The course is part of these learning pathsSee 3 more
Introduction to Azure Resource Manager
Template Deployment & Advanced Concepts
This course will introduce the Microsoft Azure Resource Manager (ARM) REST API, and how to interact with it using the Azure Cross-Platform (xPlat) CLI Tool and the ARM PowerShell module. The ARM interface is a web service that provides two primary mechanisms for managing cloud resources:
- Declarative provisioning using Azure Resource Manager (ARM) JSON Templates
- Imperative provisioning - provisioning or deprovisioning cloud resources one-by-one
Microsoft's ARM interface offers several different methods of accessing it:
- REST API - A REST interface to interact with ARM
- PowerShell Module - The Azure Resource Manager PowerShell module can be installed directly from the PowerShell Gallery, and enables you to manage cloud resources both declaratively and imperatively.
- Cross-Platform (xPlat) CLI Tool - A Node.js-based automation tool that runs across multiple platforms, including Linux, Mac OS X, and Windows. This utility enables declarative and imperative management of cloud resources inside your Microsoft Azure subscription. It even enables certain automation functions within the Azure Active Directory (AAD) identity service.
- Python Module - a Python module that can be easily installed using pip, enabling declarative and imperative management of Azure resources via ARM.
After participating in this course, you'll be enabled with the following information:
- The architecture of the Microsoft Azure Resource Manager (ARM) interface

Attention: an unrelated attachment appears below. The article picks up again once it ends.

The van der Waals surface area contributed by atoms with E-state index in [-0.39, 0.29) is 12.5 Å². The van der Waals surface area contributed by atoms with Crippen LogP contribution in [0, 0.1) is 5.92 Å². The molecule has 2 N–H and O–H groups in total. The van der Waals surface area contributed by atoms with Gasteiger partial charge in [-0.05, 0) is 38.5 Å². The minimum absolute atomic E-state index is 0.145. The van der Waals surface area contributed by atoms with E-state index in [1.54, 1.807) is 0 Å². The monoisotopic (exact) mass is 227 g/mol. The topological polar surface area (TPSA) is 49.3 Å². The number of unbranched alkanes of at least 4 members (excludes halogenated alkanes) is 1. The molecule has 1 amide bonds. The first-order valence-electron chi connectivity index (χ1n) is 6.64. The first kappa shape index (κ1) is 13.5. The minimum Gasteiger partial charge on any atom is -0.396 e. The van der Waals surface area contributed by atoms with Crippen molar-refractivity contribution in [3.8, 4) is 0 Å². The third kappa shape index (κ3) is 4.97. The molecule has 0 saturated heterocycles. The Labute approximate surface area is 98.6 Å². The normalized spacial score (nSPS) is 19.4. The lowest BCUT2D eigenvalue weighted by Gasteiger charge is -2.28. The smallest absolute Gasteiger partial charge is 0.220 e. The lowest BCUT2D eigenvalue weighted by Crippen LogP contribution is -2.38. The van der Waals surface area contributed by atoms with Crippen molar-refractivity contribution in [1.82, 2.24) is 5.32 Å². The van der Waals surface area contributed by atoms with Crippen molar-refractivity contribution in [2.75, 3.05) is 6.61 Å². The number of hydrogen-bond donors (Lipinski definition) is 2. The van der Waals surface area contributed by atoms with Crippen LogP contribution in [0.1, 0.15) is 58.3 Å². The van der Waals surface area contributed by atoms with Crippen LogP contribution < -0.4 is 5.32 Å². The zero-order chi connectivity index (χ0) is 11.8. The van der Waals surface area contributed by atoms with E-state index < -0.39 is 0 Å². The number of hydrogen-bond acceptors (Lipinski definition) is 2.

- installing and getting started with the ARM PowerShell module
- Installing and getting started with the Azure Cross-Platform (xPlat) CLI Tool
- How to build and understand Azure Resource Manager JSON Templates
- Common software tools you'll encounter, surrounding Azure Resource Manager
- Declarative provisioning and imperative provisioning of cloud resources in Azure
If you have thoughts or suggestions for this course, please contact Cloud Academy at email@example.com.
About the Author
Trevor Sullivan is a Microsoft MVP for Windows PowerShell, and enjoys working with cloud and automation technologies. As a strong, vocal veteran of the Microsoft-centric IT field since 2004, Trevor has developed open source projects, provided significant amounts of product feedback, authored a large variety of training resources, and presented at IT functions including worldwide user groups and conferences.
Hi, my name is Trevor Sullivan, a Microsoft MVP for Windows PowerShell.
First, you'll author your JSON file that contains a declarative infrastructure for your cloud subscription. You'll commit that file to source control every time that you make a change. You'll deploy that JSON file to your Azure dev environment.
Then once you've confirmed the functionality in dev, you can deploy to the QA environment. Once QA and test has signed off on that infrastructure configuration the operations team can then deploy that same infrastructure to the production environment.